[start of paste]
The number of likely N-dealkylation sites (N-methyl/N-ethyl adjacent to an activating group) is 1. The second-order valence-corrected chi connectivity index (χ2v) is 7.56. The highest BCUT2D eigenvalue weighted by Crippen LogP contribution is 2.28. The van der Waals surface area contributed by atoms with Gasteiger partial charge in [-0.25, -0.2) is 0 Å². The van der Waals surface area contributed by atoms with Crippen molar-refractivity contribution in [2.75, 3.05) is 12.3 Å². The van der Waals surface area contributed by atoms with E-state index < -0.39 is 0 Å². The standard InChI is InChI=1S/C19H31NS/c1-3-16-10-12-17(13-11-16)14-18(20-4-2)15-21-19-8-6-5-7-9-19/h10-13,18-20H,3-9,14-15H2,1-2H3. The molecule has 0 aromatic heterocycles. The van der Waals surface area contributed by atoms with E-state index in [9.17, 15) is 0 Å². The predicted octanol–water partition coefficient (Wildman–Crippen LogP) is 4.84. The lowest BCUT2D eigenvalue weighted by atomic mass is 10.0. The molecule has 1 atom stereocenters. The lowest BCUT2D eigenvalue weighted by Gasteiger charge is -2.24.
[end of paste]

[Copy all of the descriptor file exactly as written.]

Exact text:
The number of likely N-dealkylation sites (N-methyl/N-ethyl adjacent to an activating group) is 1. The second-order valence-corrected chi connectivity index (χ2v) is 7.56. The highest BCUT2D eigenvalue weighted by Crippen LogP contribution is 2.28. The van der Waals surface area contributed by atoms with Gasteiger partial charge in [-0.25, -0.2) is 0 Å². The van der Waals surface area contributed by atoms with Crippen molar-refractivity contribution in [2.75, 3.05) is 12.3 Å². The van der Waals surface area contributed by atoms with E-state index < -0.39 is 0 Å². The standard InChI is InChI=1S/C19H31NS/c1-3-16-10-12-17(13-11-16)14-18(20-4-2)15-21-19-8-6-5-7-9-19/h10-13,18-20H,3-9,14-15H2,1-2H3. The molecule has 0 aromatic heterocycles. The van der Waals surface area contributed by atoms with E-state index in [9.17, 15) is 0 Å². The predicted octanol–water partition coefficient (Wildman–Crippen LogP) is 4.84. The lowest BCUT2D eigenvalue weighted by atomic mass is 10.0. The molecule has 1 atom stereocenters. The lowest BCUT2D eigenvalue weighted by Gasteiger charge is -2.24.